The second biggest project was recruiting the leader of our Business Development team. This was an extremely responsible task, since our sales specialists have a massive influence on the company as a whole. I did it, though. We’re happy with the person we recruited.
I was also responsible for organising a webinar for RoR developers – during my first month at Netguru! At first, there wasn’t much interest, but I didn’t feel like I failed: my leader and department head told me that now we know what doesn’t work and what we can do to make it better. The next attempt was much more successful and led to the ongoing series of our Digital Forum webinars.
Most of what I know about recruitment and employer branding - and it’s all practical knowledge. Also, now I know how the IT world works. It’s a wonderful world, but you need to get used to it.
I learned to speak about my ideas openly and realised that assertiveness is extremely beneficial to good cooperation. Also, receiving feedback is a good thing. It’s always a positive thing in that it helps you improve and become better at your job.
I’ve also learned that I have the right to do what I enjoy. There’s nothing wrong with telling people “I don’t want to work on this, it’s not for me” or “I have no ideas on how to do this”. My leader will talk to me and either help me out or give the task to someone else. It’s okay to admit weakness. Everybody is weak every now and then. It doesn’t mean I’m a bad worker, just that I still have room to grow and that I shouldn’t do every job under the sun.
Finally, I can now attest to the fact that working from home and lounging about in pyjamas all day can be more efficient than sitting in an office.
Totally. It’s among the most important workplace values. Autonomy means room to grow. Its lack really limits what we can do and who we can become.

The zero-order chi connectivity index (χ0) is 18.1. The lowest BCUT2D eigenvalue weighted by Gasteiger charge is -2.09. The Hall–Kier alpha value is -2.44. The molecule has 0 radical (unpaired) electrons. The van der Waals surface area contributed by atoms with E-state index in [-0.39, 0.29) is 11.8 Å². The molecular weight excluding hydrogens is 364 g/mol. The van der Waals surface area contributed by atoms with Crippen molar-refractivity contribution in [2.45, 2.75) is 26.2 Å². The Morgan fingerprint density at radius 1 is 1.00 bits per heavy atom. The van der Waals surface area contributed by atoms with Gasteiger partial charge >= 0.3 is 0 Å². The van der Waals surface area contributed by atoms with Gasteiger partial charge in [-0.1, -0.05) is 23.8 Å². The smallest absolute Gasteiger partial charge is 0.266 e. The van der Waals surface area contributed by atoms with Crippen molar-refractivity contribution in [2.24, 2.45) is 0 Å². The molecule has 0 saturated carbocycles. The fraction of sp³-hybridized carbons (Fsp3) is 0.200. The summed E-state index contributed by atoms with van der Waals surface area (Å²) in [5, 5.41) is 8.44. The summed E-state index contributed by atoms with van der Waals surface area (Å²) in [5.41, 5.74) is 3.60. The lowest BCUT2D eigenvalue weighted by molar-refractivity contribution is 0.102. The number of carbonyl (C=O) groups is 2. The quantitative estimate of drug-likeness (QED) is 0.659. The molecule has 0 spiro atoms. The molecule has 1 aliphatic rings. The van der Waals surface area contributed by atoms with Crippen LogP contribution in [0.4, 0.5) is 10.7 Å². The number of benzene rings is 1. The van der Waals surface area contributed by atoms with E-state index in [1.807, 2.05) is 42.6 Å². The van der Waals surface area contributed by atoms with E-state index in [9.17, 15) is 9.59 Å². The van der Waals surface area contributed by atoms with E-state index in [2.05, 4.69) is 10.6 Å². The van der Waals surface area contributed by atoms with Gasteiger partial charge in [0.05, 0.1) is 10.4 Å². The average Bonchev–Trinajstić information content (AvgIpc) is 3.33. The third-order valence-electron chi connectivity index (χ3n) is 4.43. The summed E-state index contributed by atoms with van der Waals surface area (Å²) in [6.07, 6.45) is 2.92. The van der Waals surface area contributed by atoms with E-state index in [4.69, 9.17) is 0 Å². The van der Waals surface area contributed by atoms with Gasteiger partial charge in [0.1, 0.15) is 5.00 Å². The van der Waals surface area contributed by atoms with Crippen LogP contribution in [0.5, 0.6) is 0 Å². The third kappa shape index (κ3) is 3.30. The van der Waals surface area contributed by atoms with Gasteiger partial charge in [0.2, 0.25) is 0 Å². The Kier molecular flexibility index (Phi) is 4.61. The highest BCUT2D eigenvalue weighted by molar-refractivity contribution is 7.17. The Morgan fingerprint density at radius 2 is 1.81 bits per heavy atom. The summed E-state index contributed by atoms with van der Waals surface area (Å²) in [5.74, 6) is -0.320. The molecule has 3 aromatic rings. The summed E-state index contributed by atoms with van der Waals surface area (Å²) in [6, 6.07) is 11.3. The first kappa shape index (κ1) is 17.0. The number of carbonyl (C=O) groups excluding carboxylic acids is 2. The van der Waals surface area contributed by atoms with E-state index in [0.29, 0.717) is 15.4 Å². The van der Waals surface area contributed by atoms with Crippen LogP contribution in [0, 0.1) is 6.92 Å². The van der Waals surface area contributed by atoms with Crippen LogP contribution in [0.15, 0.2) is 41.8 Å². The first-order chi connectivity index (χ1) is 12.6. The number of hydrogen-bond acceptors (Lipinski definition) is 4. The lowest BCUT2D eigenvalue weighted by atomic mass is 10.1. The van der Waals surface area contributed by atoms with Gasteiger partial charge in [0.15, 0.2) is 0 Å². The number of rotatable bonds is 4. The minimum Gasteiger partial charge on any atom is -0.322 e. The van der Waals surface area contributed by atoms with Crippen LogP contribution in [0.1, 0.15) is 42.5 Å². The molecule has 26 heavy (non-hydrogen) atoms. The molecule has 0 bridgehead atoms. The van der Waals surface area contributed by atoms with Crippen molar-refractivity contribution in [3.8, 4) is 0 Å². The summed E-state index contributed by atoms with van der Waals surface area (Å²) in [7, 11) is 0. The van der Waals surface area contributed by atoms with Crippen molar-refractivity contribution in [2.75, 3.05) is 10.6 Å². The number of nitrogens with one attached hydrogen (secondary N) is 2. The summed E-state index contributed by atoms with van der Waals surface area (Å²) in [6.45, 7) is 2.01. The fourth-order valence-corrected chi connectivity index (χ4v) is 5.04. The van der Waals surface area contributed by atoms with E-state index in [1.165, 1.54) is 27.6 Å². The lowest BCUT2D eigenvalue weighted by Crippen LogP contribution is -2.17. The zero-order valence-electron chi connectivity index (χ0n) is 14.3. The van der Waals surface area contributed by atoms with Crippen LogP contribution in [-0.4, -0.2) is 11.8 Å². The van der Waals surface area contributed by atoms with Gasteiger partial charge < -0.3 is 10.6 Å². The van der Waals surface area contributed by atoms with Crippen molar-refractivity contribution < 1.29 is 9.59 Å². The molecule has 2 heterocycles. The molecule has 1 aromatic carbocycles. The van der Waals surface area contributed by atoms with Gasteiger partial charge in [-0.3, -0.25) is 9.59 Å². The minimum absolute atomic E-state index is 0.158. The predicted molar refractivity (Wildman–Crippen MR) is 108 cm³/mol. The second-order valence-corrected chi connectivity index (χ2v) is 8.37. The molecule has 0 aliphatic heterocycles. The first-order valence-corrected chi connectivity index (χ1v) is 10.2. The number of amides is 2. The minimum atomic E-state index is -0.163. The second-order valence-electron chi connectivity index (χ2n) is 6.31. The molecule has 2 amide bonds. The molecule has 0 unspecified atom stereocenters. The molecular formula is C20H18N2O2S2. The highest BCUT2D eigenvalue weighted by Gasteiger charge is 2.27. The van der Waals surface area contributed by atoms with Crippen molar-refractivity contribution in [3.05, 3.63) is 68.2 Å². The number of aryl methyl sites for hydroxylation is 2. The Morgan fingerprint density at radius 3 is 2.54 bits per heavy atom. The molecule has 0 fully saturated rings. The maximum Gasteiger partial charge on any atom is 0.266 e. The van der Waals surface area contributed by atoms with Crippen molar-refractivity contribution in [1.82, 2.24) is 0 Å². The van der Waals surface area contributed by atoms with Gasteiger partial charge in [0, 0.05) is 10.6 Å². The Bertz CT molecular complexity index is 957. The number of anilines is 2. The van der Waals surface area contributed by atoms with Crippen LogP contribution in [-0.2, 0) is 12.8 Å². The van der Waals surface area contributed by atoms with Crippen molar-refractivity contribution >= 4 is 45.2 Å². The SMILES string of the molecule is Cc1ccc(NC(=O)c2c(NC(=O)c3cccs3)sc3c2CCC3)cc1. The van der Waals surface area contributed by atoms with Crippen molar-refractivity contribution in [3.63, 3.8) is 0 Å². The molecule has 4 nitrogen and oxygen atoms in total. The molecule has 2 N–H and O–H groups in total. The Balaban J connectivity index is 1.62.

As for making mistakes: everybody at Netguru has a few stories about huge screw-ups. These stories get told eagerly and often. They have the extra value of teaching others based on your mistakes. We are allowed to make wrong choices, which means we aren’t afraid to act when the situation calls for it. Better to ask for forgiveness than permission, as the saying goes.
This is going to sound so fake, but my greatest pride is working at Netguru and of the fact that I wasn’t afraid to give up a job that was easy and convenient. I applied here twice because I knew I really wanted to work here – and I got what I wanted.
My personal and social life always brought me a lot of satisfaction. Since joining Netguru, I’m also happy with my professional life. I decided I would not be unhappy at work, and here I am.
I love the fact that I can stay at the office a little longer when I have the time and am in the right mindset, then leave earlier on a bad day. Work-life balance is achieved through flexibility. This freedom allows you to enjoy your work, as you don’t feel forced to do anything.
Yes, I honestly do.
First and foremost, be aware that a corporation is not your only choice and there are many other great options, and the number grows with each year. These other options give you more possibilities, in a sense, because they give you greater control over your professional development. If you like the sound of flexible working hours, a lot of autonomy, and managing the way you work yourself, check out the IT industry.
Secondly, you need to have the courage to move outside your comfort zone and leave a company at which you feel secure. But it’s worth it. You could work from a beach, in sweatpants or pyjamas, or from 3 pm until 10 pm. This is achievable right now. Awesome employers are out there, and you just need to approach them with the right attitude.
You don’t need corporate experience to join Netguru, so for all the new graduates out there: learn from my example and start your career by doing what you love.